Reply by Scott Bryan

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Posted on Is this overkill?

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Scott Bryan

27250 posts in 3969 days

#1 posted 10-05-2009 08:56 PM

Tim, as far as pine or any other wood that blotches easily goes, you should use a preconditioner or a 1 lb cut of shellac to help prevent blotching. The finishing order should be sand to 150, if you are going to stain, or 180 if you are going to put a natural finish on the wood. Sanding to higher levels closes the pores of the wood and works against the staining process. Following sanding precondition the wood with either a preconditioner or shellac. Let it cure, in the case of the preconditioner this would be overnight. The manufacturers directions call for staining within a two hour period but this should be ignored and let the conditioner cure out before staining. Once the stain has been applied let it cure out- usually overnight. Then apply a 2 lb cut of shellac as a sealer. It should cure out in less than an hour and then lightly sand with 320 and begin applying your poly.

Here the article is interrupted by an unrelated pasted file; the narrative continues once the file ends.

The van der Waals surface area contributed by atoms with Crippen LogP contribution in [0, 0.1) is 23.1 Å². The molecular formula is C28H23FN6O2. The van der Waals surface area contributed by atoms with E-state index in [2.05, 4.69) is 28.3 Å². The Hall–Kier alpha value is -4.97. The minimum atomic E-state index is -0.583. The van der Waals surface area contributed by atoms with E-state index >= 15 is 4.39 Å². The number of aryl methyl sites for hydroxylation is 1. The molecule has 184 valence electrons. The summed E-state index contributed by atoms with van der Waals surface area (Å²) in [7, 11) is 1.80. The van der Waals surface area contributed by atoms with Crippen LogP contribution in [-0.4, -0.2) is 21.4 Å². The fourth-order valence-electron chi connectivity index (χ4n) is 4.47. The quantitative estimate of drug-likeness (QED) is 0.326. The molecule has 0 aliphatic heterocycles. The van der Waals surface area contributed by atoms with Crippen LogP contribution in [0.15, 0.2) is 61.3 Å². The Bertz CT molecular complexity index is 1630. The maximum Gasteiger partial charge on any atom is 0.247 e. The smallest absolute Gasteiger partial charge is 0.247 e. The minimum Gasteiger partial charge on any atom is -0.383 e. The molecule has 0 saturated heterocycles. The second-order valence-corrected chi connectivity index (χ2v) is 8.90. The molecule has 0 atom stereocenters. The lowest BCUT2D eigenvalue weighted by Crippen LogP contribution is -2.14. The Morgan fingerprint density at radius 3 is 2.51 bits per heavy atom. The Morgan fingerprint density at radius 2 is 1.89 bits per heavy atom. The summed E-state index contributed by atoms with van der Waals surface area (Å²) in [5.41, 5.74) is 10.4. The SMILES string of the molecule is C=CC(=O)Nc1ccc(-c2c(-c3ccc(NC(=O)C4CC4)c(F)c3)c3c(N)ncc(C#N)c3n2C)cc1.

For a poly topcoat I would recommend using a wipe-on poly. This is commercially available but you can make your own by diluting oil base poly 50:50 with mineral spirits. Simply wipe a layer on with a clean paper towel or cotton cloth. Let cure (4-6 hours or overnight depending on your shop temp). Lightly sand with 400 grit and apply another coat. Keep building the finish in this manner until such time as you get the finish you want.

As far as the finishing routine goes I generally recommed developing a “story stick” for your finishing routine by using a piece a scrap and sanding it to the same level as your project. Apply your finishing routine on marked areas of the it showing the contribution of the individual finishing steps.

By the way sanding the end grain to a higher grit is a good idea since end grain will absorb finish/stain more readily. If you were to magnify the end grain of the wood it would appear as a packet of straws so it is going to absorb more finish than the rest of the wood.

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